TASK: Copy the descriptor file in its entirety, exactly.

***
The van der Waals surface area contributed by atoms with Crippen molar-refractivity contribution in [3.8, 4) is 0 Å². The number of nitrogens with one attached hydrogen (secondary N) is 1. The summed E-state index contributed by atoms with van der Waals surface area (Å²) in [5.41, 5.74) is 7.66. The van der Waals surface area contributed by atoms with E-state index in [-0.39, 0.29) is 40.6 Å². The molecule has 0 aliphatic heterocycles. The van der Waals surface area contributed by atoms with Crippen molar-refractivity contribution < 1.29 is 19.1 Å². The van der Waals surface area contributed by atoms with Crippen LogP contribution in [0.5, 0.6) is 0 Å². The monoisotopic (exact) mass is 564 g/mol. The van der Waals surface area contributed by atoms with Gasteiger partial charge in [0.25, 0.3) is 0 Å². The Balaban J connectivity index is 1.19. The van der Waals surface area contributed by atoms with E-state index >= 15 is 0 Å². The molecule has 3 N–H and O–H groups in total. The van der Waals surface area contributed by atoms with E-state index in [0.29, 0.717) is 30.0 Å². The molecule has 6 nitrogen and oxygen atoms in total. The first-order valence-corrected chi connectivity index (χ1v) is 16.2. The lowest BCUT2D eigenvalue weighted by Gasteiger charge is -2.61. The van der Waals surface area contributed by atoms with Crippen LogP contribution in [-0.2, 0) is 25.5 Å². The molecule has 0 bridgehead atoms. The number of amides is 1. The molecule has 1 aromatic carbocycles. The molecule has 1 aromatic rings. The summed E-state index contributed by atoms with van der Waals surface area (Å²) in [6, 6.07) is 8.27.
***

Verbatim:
The van der Waals surface area contributed by atoms with Crippen molar-refractivity contribution in [3.8, 4) is 0 Å². The number of nitrogens with one attached hydrogen (secondary N) is 1. The summed E-state index contributed by atoms with van der Waals surface area (Å²) in [5.41, 5.74) is 7.66. The van der Waals surface area contributed by atoms with E-state index in [-0.39, 0.29) is 40.6 Å². The molecule has 0 aliphatic heterocycles. The van der Waals surface area contributed by atoms with Crippen molar-refractivity contribution < 1.29 is 19.1 Å². The van der Waals surface area contributed by atoms with Crippen LogP contribution in [0.5, 0.6) is 0 Å². The monoisotopic (exact) mass is 564 g/mol. The van der Waals surface area contributed by atoms with Gasteiger partial charge in [0.25, 0.3) is 0 Å². The Balaban J connectivity index is 1.19. The van der Waals surface area contributed by atoms with E-state index >= 15 is 0 Å². The molecule has 3 N–H and O–H groups in total. The van der Waals surface area contributed by atoms with E-state index in [0.29, 0.717) is 30.0 Å². The molecule has 6 nitrogen and oxygen atoms in total. The first-order valence-corrected chi connectivity index (χ1v) is 16.2. The lowest BCUT2D eigenvalue weighted by Gasteiger charge is -2.61. The van der Waals surface area contributed by atoms with Crippen LogP contribution in [-0.2, 0) is 25.5 Å². The molecule has 0 bridgehead atoms. The number of amides is 1. The molecule has 1 aromatic carbocycles. The molecule has 1 aromatic rings. The summed E-state index contributed by atoms with van der Waals surface area (Å²) in [6, 6.07) is 8.27.